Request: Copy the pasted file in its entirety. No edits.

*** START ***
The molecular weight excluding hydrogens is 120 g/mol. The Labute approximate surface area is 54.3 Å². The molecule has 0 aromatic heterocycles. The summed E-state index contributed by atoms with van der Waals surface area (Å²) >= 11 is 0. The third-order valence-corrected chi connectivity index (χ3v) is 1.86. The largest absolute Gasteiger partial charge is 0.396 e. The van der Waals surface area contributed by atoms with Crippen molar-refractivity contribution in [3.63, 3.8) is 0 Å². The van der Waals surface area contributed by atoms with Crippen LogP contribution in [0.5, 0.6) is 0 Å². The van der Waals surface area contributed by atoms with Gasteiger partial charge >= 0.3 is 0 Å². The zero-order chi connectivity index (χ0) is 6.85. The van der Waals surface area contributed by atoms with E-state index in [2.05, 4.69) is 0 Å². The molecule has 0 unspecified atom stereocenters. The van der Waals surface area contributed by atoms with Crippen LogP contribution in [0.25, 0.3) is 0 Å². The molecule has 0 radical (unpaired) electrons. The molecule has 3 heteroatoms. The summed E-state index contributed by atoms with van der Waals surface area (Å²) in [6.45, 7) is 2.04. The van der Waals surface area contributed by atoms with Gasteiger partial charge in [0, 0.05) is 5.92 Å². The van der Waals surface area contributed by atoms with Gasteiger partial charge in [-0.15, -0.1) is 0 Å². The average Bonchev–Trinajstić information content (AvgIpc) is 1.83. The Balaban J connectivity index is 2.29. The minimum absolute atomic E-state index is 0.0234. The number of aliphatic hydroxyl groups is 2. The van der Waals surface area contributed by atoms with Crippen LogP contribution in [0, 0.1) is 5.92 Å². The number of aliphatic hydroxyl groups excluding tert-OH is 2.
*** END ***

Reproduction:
The molecular weight excluding hydrogens is 120 g/mol. The Labute approximate surface area is 54.3 Å². The molecule has 0 aromatic heterocycles. The summed E-state index contributed by atoms with van der Waals surface area (Å²) >= 11 is 0. The third-order valence-corrected chi connectivity index (χ3v) is 1.86. The largest absolute Gasteiger partial charge is 0.396 e. The van der Waals surface area contributed by atoms with Crippen molar-refractivity contribution in [3.63, 3.8) is 0 Å². The van der Waals surface area contributed by atoms with Crippen LogP contribution in [0.5, 0.6) is 0 Å². The van der Waals surface area contributed by atoms with Gasteiger partial charge >= 0.3 is 0 Å². The zero-order chi connectivity index (χ0) is 6.85. The van der Waals surface area contributed by atoms with E-state index in [2.05, 4.69) is 0 Å². The molecule has 0 unspecified atom stereocenters. The van der Waals surface area contributed by atoms with Crippen LogP contribution in [0.25, 0.3) is 0 Å². The molecule has 0 radical (unpaired) electrons. The molecule has 3 heteroatoms. The summed E-state index contributed by atoms with van der Waals surface area (Å²) in [6.45, 7) is 2.04. The van der Waals surface area contributed by atoms with Gasteiger partial charge in [0, 0.05) is 5.92 Å². The van der Waals surface area contributed by atoms with Gasteiger partial charge in [-0.15, -0.1) is 0 Å². The average Bonchev–Trinajstić information content (AvgIpc) is 1.83. The Balaban J connectivity index is 2.29. The minimum absolute atomic E-state index is 0.0234. The number of aliphatic hydroxyl groups is 2. The van der Waals surface area contributed by atoms with Crippen LogP contribution in [0, 0.1) is 5.92 Å². The number of aliphatic hydroxyl groups excluding tert-OH is 2.